Bill Donohue comments on how some are treating the Podesta-Wikileaks scandal:
There was a time, not too long ago, when Catholics on the left could be expected to at least feign outrage over anti-Catholicism. But no more. Some find excuses for it, while others cheer it on. Few are principled in their discourse, so thoroughly politicized have they become.
Such has been the reaction to the Podesta-Wikileaks scandal coming from many on the Catholic left. A popular refrain to the anti-Catholic comments by Hillary Clinton’s communications director, Jennifer Palmieri, and the deeds of her anti-Catholic campaign chairman, John Podesta, is that they cannot be bigots because they are both Catholic.
This is the position of Father Edward Beck, Peter Weber, Michael Sean Winters, E.J. Dionne, and Sen. Tim Kaine. So exercised are they about this issue that some have resorted to attacking those bishops who have criticized this scandal.
Bigotry is determined by what is said and done, and does not turn on biographical data. For example, putting a swastika on a synagogue is no less anti-Semitic if done by a Jew. Similarly, making anti-Catholic statements, or engaging in anti-Catholic conduct, is no less anti-Catholic if done by a Catholic.
Father Beck discusses the Podesta-Wikileaks scandal, noting that those associated with it are “all Catholics themselves.” Wrong. Sandy Newman, the left-winger who wants Podesta’s advice on how to “plant the seeds of the revolution” within the Catholic Church, is Jewish. He told Podesta he needed some coaching in this area—it was a little out of his league—and Hillary’s top aide said he was happy to oblige.
Weber, writing for The Week, talks about this issue using quotation marks to assess charges of “anti-Catholicism.” Winters at the National Catholic Reporter speaks about the “supposed ‘bigotry'” of Hillary’s top staff and their associates. Dionne, writing in the Washington Post, says he can vouch for his good buddy John Podesta.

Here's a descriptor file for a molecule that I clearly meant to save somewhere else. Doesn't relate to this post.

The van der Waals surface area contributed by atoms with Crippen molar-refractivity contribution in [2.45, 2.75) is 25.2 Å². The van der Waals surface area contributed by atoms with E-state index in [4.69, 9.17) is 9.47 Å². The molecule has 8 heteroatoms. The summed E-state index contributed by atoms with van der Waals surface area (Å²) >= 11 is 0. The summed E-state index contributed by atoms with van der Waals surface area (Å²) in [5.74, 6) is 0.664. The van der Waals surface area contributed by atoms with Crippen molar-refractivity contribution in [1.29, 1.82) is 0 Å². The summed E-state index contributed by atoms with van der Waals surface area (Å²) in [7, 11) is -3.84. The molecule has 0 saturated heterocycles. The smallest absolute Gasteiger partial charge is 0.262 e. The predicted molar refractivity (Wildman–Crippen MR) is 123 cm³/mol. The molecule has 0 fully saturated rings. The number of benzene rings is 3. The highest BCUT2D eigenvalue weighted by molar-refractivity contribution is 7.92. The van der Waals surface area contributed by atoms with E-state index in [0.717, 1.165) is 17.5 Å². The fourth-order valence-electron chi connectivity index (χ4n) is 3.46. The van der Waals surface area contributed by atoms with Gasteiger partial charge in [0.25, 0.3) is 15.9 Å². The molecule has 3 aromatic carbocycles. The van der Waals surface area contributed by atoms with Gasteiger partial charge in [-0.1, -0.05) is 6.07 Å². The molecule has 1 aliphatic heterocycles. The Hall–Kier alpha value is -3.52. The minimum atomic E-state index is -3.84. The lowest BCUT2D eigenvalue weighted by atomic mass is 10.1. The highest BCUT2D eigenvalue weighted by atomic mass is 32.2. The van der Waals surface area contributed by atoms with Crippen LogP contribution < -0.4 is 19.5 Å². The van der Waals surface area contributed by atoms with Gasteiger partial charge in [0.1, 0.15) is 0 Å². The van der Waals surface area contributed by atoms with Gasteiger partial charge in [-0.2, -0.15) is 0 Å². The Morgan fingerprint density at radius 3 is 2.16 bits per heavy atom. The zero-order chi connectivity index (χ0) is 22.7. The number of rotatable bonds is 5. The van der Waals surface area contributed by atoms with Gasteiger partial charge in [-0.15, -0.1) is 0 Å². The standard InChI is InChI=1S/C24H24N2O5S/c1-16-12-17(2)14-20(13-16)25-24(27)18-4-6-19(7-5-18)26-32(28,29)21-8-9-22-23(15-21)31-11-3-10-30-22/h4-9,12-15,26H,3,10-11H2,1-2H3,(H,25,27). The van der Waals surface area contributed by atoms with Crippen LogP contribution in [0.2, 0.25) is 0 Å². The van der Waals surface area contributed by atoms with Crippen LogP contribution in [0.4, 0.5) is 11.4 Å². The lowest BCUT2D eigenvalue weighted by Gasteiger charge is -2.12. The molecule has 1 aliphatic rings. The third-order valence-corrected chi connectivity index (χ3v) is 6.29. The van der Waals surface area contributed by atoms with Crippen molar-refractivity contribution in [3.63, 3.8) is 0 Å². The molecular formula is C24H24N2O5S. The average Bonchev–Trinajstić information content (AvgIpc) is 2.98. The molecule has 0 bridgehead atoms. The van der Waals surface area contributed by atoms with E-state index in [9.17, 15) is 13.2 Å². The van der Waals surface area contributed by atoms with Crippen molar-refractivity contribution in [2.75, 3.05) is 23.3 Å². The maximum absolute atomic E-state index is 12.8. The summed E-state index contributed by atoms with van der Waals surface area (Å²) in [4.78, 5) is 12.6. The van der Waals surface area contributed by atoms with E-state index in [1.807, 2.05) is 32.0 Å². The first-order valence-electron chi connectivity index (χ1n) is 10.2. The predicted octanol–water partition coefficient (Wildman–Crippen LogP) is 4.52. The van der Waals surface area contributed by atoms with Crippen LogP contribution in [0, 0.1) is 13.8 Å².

Podesta told Dionne that he takes “very seriously the social and moral teachings of the church.” Which ones? Abortion? Euthanasia? Marriage? Conscience rights? Stem cell research? Gender ideology? Perhaps Dionne can explain in another column.
The apologists also try to divert attention from the bigotry by saying that the guilty were “just talking.” Sen. Kaine wrote it off by saying the email exchanges amounted to nothing more than “opinions and mouthing off a little bit here and there.” Weber said it was just “grousing in public.” For Winters, it was “talking about the intersection of religion and politics.”
They make it sound as if the Podesta-Wikileaks discussions were about Saturday Night Bingo. Instead, the conversations centered on sabotage. That’s what it means when political agents discuss how to “plant the seeds of a revolution” within an institution. Podesta’s reply to Newman—he had already set up Catholics in Alliance for the Common Good and Catholics United to do just that—was sincere bravado. Mission accomplished.
Both of these organizations, along with Faith in Public Life and Catholics for Choice, are front groups: they were founded to manipulate public opinion into thinking that one can be a Catholic in good standing and still publicly oppose the core teachings of the Catholic Church. All four of these entities are funded by George Soros, the atheist billionaire known for his self-hating Jewish status.
These are not “concerned Catholics attempting to align [their] faith with [their] political ideals and principles,” as Father Beck would have it. No, these are skilled operatives, not all of whom are even nominally Catholic.
Their objective, which is right out of the playbook of Saul Alinsky (Hillary’s hero), is to sow the seeds of division within the Catholic Church. There is nothing noble about their campaign, and there is nothing meritorious about defending them. Anti-Catholicism needs to be condemned, not excused, whether the bigots are on the right or the left.